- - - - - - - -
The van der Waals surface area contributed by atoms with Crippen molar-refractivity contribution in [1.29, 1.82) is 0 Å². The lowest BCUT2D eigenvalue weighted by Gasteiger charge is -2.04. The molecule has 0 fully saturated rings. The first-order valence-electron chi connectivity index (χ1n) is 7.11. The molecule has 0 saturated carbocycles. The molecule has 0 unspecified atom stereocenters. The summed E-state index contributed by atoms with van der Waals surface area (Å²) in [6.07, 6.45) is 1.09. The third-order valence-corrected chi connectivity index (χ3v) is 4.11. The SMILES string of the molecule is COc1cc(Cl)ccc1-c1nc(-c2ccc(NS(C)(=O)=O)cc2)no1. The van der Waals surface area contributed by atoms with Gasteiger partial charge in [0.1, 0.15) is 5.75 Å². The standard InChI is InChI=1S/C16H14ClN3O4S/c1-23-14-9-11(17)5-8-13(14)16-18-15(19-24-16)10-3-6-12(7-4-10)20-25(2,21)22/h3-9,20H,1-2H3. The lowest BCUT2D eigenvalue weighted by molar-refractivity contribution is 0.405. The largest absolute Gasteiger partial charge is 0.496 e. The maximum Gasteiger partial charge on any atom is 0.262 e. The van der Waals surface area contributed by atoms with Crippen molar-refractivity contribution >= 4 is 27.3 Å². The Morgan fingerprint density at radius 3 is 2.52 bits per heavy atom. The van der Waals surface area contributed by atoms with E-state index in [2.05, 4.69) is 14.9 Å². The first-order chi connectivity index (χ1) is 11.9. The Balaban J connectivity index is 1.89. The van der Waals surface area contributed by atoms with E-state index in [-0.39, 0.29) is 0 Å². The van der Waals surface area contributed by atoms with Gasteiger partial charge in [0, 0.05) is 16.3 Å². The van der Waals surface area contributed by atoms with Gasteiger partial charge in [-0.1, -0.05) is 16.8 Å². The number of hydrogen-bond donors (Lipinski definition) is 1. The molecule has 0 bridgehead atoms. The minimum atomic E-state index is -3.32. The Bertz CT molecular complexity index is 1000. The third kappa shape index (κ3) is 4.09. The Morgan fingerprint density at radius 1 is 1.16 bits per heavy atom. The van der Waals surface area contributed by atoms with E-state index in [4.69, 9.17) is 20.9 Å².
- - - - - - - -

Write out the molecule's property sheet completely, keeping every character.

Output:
The van der Waals surface area contributed by atoms with Crippen molar-refractivity contribution in [1.29, 1.82) is 0 Å². The lowest BCUT2D eigenvalue weighted by Gasteiger charge is -2.04. The molecule has 0 fully saturated rings. The first-order valence-electron chi connectivity index (χ1n) is 7.11. The molecule has 0 saturated carbocycles. The molecule has 0 unspecified atom stereocenters. The summed E-state index contributed by atoms with van der Waals surface area (Å²) in [6.07, 6.45) is 1.09. The third-order valence-corrected chi connectivity index (χ3v) is 4.11. The SMILES string of the molecule is COc1cc(Cl)ccc1-c1nc(-c2ccc(NS(C)(=O)=O)cc2)no1. The van der Waals surface area contributed by atoms with Gasteiger partial charge in [0.1, 0.15) is 5.75 Å². The standard InChI is InChI=1S/C16H14ClN3O4S/c1-23-14-9-11(17)5-8-13(14)16-18-15(19-24-16)10-3-6-12(7-4-10)20-25(2,21)22/h3-9,20H,1-2H3. The lowest BCUT2D eigenvalue weighted by molar-refractivity contribution is 0.405. The largest absolute Gasteiger partial charge is 0.496 e. The maximum Gasteiger partial charge on any atom is 0.262 e. The van der Waals surface area contributed by atoms with Crippen molar-refractivity contribution >= 4 is 27.3 Å². The Morgan fingerprint density at radius 3 is 2.52 bits per heavy atom. The van der Waals surface area contributed by atoms with E-state index in [2.05, 4.69) is 14.9 Å². The first-order chi connectivity index (χ1) is 11.9. The Balaban J connectivity index is 1.89. The van der Waals surface area contributed by atoms with E-state index in [-0.39, 0.29) is 0 Å². The van der Waals surface area contributed by atoms with Gasteiger partial charge in [0, 0.05) is 16.3 Å². The van der Waals surface area contributed by atoms with Gasteiger partial charge in [-0.1, -0.05) is 16.8 Å². The number of hydrogen-bond donors (Lipinski definition) is 1. The molecule has 0 bridgehead atoms. The minimum atomic E-state index is -3.32. The Bertz CT molecular complexity index is 1000. The third kappa shape index (κ3) is 4.09. The Morgan fingerprint density at radius 1 is 1.16 bits per heavy atom. The van der Waals surface area contributed by atoms with E-state index in [4.69, 9.17) is 20.9 Å².